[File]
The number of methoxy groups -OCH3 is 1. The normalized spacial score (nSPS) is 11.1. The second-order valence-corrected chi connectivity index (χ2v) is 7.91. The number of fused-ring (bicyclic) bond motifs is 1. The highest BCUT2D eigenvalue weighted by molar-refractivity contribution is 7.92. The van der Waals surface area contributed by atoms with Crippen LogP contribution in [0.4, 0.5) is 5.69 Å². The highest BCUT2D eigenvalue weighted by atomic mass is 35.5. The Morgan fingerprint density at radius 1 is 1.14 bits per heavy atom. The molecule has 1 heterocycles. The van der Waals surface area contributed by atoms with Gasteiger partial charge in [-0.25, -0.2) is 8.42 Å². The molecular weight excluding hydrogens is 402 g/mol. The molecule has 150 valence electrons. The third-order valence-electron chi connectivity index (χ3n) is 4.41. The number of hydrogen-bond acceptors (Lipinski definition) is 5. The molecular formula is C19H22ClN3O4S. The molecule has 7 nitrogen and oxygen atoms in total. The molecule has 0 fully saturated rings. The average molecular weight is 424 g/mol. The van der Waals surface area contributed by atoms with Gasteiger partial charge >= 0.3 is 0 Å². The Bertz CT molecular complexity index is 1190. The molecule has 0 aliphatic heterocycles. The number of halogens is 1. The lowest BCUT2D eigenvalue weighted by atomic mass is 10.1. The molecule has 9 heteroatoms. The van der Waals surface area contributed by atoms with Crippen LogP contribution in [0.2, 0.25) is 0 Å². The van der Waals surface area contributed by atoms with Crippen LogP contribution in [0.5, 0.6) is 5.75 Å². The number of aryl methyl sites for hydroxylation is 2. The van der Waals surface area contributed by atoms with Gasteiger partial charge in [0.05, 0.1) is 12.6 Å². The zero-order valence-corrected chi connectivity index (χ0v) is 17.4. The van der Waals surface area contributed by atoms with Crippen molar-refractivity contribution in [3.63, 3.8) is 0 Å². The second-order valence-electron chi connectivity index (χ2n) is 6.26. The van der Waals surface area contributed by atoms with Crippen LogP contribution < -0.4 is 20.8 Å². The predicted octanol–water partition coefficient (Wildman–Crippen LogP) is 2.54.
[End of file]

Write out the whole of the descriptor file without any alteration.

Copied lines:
The number of methoxy groups -OCH3 is 1. The normalized spacial score (nSPS) is 11.1. The second-order valence-corrected chi connectivity index (χ2v) is 7.91. The number of fused-ring (bicyclic) bond motifs is 1. The highest BCUT2D eigenvalue weighted by molar-refractivity contribution is 7.92. The van der Waals surface area contributed by atoms with Crippen LogP contribution in [0.4, 0.5) is 5.69 Å². The highest BCUT2D eigenvalue weighted by atomic mass is 35.5. The Morgan fingerprint density at radius 1 is 1.14 bits per heavy atom. The molecule has 1 heterocycles. The van der Waals surface area contributed by atoms with Gasteiger partial charge in [-0.25, -0.2) is 8.42 Å². The molecular weight excluding hydrogens is 402 g/mol. The molecule has 150 valence electrons. The third-order valence-electron chi connectivity index (χ3n) is 4.41. The number of hydrogen-bond acceptors (Lipinski definition) is 5. The molecular formula is C19H22ClN3O4S. The molecule has 7 nitrogen and oxygen atoms in total. The molecule has 0 fully saturated rings. The average molecular weight is 424 g/mol. The van der Waals surface area contributed by atoms with Gasteiger partial charge >= 0.3 is 0 Å². The Bertz CT molecular complexity index is 1190. The molecule has 0 aliphatic heterocycles. The number of halogens is 1. The lowest BCUT2D eigenvalue weighted by atomic mass is 10.1. The molecule has 9 heteroatoms. The van der Waals surface area contributed by atoms with Crippen LogP contribution in [0.2, 0.25) is 0 Å². The van der Waals surface area contributed by atoms with Crippen LogP contribution in [0.5, 0.6) is 5.75 Å². The number of aryl methyl sites for hydroxylation is 2. The van der Waals surface area contributed by atoms with Gasteiger partial charge in [0.05, 0.1) is 12.6 Å². The zero-order valence-corrected chi connectivity index (χ0v) is 17.4. The van der Waals surface area contributed by atoms with Crippen molar-refractivity contribution in [3.63, 3.8) is 0 Å². The second-order valence-electron chi connectivity index (χ2n) is 6.26. The van der Waals surface area contributed by atoms with Crippen LogP contribution < -0.4 is 20.8 Å². The predicted octanol–water partition coefficient (Wildman–Crippen LogP) is 2.54.